Don’t forget to check out our previous ebook title, Back to Basics Productivity, also available in our bookstore. Back to Basics Productivity is chock-full of advice and tips about getting more done in less time so you can live your life, with plenty to offer both the beginner and the advanced devotee of GTD, Covey, or any other system. Download your copy today for only $8.99.

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      To earn your commission, simply sign up through E-junkie and use the unique affiliate link they provide you to direct your readers to our products.

      Review our books

      If you’d like to receive a copy of Discover Your New Job Online for review on your website or in print, please contact us using our contact form. Be sure to select “Press and Media” from the Subject dropdown so your message can be directed to the proper recipients. We will be happy to consider your request!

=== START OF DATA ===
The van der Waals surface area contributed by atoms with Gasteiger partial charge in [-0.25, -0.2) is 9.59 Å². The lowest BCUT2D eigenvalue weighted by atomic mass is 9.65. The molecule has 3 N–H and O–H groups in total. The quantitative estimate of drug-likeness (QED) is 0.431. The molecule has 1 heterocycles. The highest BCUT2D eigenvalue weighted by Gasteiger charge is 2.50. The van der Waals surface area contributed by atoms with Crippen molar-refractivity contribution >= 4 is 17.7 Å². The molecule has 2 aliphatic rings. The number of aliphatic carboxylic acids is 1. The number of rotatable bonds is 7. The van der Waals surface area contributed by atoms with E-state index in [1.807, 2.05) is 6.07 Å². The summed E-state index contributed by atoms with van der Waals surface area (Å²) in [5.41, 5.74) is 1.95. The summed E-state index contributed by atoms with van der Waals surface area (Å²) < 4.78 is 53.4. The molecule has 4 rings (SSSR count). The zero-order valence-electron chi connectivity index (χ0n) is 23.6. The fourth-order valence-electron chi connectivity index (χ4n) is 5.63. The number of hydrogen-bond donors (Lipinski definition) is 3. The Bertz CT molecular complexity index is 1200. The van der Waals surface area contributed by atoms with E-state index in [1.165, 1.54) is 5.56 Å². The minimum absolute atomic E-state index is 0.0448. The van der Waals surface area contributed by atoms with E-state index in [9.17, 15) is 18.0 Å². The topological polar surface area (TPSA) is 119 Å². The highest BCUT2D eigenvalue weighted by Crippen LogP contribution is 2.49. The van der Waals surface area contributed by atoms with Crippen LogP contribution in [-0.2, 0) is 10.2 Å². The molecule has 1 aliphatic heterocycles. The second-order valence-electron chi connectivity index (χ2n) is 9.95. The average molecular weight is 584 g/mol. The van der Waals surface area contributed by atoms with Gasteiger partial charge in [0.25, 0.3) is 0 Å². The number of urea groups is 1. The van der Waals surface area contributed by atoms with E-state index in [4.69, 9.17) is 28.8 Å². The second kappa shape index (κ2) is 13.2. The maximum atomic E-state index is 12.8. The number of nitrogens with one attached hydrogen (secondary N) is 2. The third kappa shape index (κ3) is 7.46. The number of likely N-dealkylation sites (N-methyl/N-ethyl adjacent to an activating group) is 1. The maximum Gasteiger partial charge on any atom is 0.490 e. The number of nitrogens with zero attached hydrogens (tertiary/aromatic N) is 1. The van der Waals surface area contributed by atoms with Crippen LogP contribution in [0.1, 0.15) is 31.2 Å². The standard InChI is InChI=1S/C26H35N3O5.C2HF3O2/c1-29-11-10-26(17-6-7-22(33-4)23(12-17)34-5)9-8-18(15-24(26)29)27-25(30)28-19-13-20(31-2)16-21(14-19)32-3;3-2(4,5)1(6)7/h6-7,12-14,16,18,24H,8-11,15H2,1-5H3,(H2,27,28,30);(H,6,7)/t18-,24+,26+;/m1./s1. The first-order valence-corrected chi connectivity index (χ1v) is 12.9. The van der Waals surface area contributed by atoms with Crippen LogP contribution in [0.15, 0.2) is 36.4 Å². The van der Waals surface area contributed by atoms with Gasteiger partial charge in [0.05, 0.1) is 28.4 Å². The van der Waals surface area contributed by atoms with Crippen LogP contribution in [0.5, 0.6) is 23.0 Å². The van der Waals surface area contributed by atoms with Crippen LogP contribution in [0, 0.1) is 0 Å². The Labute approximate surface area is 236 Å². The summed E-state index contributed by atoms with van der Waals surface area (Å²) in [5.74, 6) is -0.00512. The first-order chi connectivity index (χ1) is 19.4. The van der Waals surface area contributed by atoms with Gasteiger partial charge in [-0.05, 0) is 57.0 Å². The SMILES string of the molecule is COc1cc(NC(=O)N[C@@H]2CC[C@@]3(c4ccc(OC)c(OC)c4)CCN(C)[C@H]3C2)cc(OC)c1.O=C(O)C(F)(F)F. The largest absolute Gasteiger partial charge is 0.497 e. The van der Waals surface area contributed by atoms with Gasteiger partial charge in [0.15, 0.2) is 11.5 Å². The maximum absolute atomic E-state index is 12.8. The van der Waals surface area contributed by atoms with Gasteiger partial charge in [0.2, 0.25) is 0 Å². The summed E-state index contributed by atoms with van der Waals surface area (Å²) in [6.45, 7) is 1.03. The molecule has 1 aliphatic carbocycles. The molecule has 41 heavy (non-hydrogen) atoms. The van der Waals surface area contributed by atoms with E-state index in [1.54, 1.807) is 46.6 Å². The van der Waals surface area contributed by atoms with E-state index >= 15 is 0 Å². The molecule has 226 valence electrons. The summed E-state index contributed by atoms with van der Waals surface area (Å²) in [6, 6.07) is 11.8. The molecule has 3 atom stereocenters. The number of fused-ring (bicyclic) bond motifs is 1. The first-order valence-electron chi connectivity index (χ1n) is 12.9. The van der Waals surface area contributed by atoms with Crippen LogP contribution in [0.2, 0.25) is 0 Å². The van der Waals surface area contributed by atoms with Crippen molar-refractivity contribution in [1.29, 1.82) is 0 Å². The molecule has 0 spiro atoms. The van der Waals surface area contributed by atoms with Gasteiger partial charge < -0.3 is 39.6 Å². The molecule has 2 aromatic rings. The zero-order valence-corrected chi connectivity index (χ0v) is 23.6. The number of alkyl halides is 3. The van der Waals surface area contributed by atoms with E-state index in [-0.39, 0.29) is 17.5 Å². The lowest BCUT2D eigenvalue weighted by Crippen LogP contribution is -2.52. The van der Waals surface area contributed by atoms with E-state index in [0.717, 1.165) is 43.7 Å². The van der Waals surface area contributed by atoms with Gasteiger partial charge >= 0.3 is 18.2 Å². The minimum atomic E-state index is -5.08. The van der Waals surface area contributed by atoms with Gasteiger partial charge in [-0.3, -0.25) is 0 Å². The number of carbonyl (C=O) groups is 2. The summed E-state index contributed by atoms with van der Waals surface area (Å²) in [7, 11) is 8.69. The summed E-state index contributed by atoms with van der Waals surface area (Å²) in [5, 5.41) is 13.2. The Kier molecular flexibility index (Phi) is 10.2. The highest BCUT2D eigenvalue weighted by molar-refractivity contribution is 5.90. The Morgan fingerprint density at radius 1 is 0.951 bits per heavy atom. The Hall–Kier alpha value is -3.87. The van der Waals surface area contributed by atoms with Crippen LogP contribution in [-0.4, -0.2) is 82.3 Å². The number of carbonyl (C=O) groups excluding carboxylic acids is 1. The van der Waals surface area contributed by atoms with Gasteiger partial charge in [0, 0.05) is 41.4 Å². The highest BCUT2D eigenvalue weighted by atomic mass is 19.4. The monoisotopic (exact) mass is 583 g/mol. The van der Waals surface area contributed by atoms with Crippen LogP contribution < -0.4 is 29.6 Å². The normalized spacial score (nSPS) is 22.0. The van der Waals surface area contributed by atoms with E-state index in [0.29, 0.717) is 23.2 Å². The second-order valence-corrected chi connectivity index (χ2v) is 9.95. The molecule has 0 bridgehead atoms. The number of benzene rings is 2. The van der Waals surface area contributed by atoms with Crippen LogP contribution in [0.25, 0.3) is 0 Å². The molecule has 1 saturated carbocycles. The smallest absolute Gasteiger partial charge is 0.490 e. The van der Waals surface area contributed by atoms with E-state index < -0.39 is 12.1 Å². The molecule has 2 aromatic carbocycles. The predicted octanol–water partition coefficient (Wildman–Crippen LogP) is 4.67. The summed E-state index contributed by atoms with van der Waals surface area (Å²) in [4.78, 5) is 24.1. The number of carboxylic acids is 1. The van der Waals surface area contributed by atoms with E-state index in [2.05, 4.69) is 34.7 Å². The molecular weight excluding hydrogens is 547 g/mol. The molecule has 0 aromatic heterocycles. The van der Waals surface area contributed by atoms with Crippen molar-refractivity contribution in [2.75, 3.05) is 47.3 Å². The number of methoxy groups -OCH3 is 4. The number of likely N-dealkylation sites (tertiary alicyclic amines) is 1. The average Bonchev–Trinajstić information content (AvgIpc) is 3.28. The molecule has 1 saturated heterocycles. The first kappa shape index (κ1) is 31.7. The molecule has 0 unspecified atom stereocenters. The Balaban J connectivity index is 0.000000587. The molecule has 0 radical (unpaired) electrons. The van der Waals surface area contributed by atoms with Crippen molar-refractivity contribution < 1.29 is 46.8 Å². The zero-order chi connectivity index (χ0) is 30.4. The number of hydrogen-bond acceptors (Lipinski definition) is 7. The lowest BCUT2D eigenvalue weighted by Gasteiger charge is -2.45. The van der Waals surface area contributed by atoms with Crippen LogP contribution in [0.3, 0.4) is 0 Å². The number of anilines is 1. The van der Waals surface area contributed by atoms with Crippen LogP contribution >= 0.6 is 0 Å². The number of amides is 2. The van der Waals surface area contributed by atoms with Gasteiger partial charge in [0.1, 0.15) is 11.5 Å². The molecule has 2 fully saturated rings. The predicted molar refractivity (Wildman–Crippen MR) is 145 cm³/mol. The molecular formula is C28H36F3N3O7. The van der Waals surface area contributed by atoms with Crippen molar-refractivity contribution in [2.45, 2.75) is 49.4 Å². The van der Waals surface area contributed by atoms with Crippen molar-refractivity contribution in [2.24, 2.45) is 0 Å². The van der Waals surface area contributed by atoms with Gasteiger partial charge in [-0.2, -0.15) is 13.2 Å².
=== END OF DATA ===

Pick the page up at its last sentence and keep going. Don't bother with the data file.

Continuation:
Write an Ebook for Lifehack

      Interested in publishing an original ebook on a topic covered by Lifehack? We’d love you to consider publishing with us! Lifehack offers an extensive, highly targeted audience for your work, and a first-rate editorial staff that can help you fine-tune your work. If you would like to propose an ebook title, contact us using our contact form. Select “Book or Product Testing” from the dropdown to direct your message to the proper person. A full proposal is not necessary at this time, just a few paragraphs detailing your concept and the background you bring to it. If interested, we will contact you for a fuller proposal. Please study our current publications as well as the website to get an idea of what sort of topics and writing we’re looking for.